Non-profit Open UK has completed the second phase of its research into open-source adoption in the UK and found that 97% of businesses are using some form of open-source software, operating systems and programming languages.
The report surveyed 273 businesses in the UK and was sponsored by GitHub – the code-sharing site that's now owned by Microsoft (itself once an opponent but now a fan of open source).
The first phase of the report found that open source contributed £43 billion ($60.22bn) in value to the UK economy with an estimated 126,000 local developers who help create, develop and maintain open-source projects.
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UK-based chip designer Arm is also backing the project and explained how standards-based open-source software benefited the company.
"A big advantage of having de facto and approved software standards that are open, is that they remove the appeal of unnecessary differentiation, allowing companies to invest their time, effort and money where it really matters," said Andrew Wafaa, a distinguished engineer and senior director of Arm software communities.
"Having open-software standards easily enables a write once, run anywhere, policy."
While businesses have been stretched for resources during the pandemic through 2020 and 2021, the survey found that 64% of businesses grew in the period, which translated into a high recruitment drive for roles relating to open-source software in the past 12 months.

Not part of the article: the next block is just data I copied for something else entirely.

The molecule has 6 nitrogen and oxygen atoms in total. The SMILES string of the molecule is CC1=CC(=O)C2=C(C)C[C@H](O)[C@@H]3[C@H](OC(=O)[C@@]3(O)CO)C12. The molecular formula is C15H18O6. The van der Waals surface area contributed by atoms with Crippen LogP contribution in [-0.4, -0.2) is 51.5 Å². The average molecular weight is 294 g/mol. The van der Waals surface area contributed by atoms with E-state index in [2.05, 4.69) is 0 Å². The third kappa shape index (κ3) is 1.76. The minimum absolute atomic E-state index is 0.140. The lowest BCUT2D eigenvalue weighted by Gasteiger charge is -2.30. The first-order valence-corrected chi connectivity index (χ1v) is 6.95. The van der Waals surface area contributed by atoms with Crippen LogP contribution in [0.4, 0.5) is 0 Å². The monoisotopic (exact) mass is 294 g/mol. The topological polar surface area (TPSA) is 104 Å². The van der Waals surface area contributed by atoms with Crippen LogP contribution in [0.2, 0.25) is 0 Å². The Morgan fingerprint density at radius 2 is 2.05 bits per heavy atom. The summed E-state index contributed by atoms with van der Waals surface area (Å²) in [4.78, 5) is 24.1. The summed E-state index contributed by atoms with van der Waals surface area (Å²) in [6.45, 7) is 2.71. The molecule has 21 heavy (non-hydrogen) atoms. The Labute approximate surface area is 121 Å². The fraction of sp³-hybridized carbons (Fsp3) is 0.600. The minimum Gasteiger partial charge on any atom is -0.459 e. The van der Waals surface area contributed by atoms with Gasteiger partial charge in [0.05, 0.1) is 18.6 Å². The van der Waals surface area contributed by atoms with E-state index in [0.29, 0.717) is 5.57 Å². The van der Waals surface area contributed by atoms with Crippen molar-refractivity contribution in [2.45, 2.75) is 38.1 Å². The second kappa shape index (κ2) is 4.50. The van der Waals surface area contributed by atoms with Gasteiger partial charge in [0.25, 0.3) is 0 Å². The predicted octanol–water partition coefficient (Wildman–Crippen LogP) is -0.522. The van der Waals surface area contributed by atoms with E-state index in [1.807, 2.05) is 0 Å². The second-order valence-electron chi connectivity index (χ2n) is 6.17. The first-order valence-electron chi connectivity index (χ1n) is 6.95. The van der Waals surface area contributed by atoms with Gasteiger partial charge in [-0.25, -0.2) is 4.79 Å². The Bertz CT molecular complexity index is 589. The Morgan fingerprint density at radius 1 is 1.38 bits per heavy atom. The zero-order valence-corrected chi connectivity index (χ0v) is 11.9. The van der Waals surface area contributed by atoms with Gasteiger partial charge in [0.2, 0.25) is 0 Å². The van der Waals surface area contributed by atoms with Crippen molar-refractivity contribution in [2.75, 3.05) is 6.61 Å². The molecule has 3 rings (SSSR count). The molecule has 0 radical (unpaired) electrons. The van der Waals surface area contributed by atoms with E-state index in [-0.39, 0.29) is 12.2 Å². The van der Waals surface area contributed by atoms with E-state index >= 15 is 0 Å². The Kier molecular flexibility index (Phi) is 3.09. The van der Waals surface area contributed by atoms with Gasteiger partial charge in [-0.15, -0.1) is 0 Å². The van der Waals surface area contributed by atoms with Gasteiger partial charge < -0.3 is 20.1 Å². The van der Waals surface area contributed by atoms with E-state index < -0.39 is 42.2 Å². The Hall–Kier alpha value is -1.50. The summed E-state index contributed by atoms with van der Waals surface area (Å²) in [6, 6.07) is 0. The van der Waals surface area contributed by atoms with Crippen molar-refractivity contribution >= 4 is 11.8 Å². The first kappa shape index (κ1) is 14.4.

The survey found that 89% of businesses run open-source software internally, while 65% contribute to open-source software projects. Contributions back to projects differed markedly between sectors. In the tech, media and communications sectors, 78% of respondents said they contribute to open-source projects, while 53% did in the non-tech sector.
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Cost savings were the main driver for open-source adoption, but other major drivers included collaboration, skills development, quality of the code, community building, and security.
"The UK's education sector stands out from the rest. The primary benefit in education is not cost-saving but [is] primarily skill development (77%); followed by collaboration (73%); and learning via working together and being able to experiment to improve the quality of code and fix bugs (64%) is crucial and can have very strong spill-over effects to other sectors of the economy," OpenUK noted in the report.